The fantastic in Macedo has always been peculiar, a mix of history with esotericism, far from the expected iconography of the genre. His ideas lead us into the fields of gnosis, occult and alchemical myths. This is at the heart of the story, with its rituals, enchanted ladies, dark knowledge, misty mysteries, and millenary knowledge contained in forbidden codices.
Beyond this Book
From Macedo, we reccomend more than books. His film work is highly interesting, especially Os Abismos da Meia-Noite and Os Emissários de Khalôm. These two films are, practically, all our science fiction film heritage. Or, for more subtle tastes, the delicious fin de siècle ghost story Chá Forte com Limão. His bibliography is extensive, and we suggest classical books like O Limite de Rudzky or Sulphira & Lucyphur. And there is much more to discover from the work of this singular artist.
Man:Plus Electric Memory, André Lima Araújo
To finish this tour of portuguese Science Ficitin and Fantastic books, we end with comics. And with a work that was firstly edited abroad by Titan Books, before reaching Portuguese readers with an edition by Kingpin Books.
Man: Plus wears his references very well and without fear. It is an admittedly derivative work, honoring classic cyberpunk, SciFi manga, and procedural police televission. It does not copy elements of these genres in disguise, trying to pass as new and unpublished work. The copy is visible, intentional and assumed. The story is original, but not afraid to cite stylistically, thematically and visually the influences that clearly fascinate André Araújo. This book is a pure cyberpunk adventure. But its character as a tribute, almost a fan-fiction from a knowledgeable and talented fan, is what piques the interest. This, and the author’s graphic style, which has been described as a kind of Portuguese Masamune Shirow.
Five Books Aren’t Enough To Discover Portuguese Science Fiction
We can’t resist finishing this article with more reading suggestions to discover the small but vibrant panorama of fantastic literature in Portuguese. Where to continue? Perhaps because with the surrealism of Mario Henrique Leiria’s Casos de Direito Galáctico, which we have already seen in a bookstore inexplicably filed in the Law section. Or the city that swallows its inhabitants of Dormir Com Lisboa, by Fausta Cardoso Pereira. Tudo Isto Existe, which brings together the pearls of the short fictions of João Ventura. The classic Europeaist dystopia of Euronovela by Miguel Almeida. The devious bilingual tourist guide Lisboa Oculta – Guia Turístico. Or the fun, old school space opera of A Batalha da Escuridão by Bruno Martins Soares.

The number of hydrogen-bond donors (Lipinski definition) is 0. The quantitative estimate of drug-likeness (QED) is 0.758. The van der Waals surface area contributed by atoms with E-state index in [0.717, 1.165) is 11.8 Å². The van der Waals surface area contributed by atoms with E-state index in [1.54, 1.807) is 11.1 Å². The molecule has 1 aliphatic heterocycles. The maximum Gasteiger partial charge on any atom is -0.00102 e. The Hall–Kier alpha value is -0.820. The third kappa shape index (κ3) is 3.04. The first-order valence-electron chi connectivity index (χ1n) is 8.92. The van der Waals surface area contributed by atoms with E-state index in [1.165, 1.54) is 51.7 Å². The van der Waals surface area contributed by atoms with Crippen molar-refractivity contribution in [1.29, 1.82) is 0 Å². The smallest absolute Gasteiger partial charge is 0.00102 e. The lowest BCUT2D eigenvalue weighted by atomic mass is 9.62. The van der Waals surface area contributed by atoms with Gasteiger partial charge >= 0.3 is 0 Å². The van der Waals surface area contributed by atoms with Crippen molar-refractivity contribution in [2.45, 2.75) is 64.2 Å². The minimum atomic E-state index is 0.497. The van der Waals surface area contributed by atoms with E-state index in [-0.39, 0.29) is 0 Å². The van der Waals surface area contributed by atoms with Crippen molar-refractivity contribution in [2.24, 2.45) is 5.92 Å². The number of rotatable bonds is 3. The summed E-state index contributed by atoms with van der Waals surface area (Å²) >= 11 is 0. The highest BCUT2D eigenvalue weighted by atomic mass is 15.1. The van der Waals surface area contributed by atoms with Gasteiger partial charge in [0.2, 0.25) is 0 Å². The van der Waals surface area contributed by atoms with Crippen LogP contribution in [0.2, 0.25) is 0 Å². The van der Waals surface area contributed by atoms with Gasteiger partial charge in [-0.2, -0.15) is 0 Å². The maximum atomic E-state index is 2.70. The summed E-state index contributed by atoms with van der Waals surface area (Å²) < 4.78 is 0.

Other suggestions: the unhinged political satire of Por Vós Lhes Mandarei Embaixadores de Jorge Candeias, aka George R. R. Martin’s Portuguese translator. And we finish, because we have to, with the delicate interweaving of past, present and future of Nuvens de Hamburgo by Pedro Cipriano.
And, In the Comic Book Realm…
In portuguese comics, there is also much science fiction and fantastic to discover. A Pior Banda do Mundo by José Carlos Fernandes is an unavoidable work of the fantastic, without spaceships but many bows to literature. Cidade Suspensa, by Penim Loureiro, surprises by his grand master visual style. The duo Filipe Melo and Juan Cavia gave us three volumes of dark adventures by Dog Mendonça and Pizzaboy, which were even edited by Dark Horse. Joana Afonso is one of the most outstanding portuguese artists working on comics today, and her latest book, Zahna, is a modern foray into the field of cloak and sword fantasy. The horror graphic environments of Fabio Veras’s Jardim dos Espectros is also a must-read.
Since we’re talking about terror (remember that blurred frontiers warning, earlier?, SINtra by Tiago Cruz and Inês Garcia makes us think twice before entering the roads of Sintra’s mountains, a landscape beloved by Byron, after reading it. In a lighter tone, there is Pepedelrey’s alternative futurism of Futuro Proibido and Viagem da Virgem. Or the new, fresh but sometimes inexperienced voices brought to us by the H-alt project.
Fantastic Science Fiction in Portuguese: A Universe to Discover
Much was left out. Only the field of anthologies, which collects short stories written by a large community of authors, would give a long reading list. If Portuguese Science and Fantastic Fiction suffers from a justified minorization complex in a country where culture is not given much value, it does not translate into a lack of creativity. Although, for fans, everything you devour always feels too little.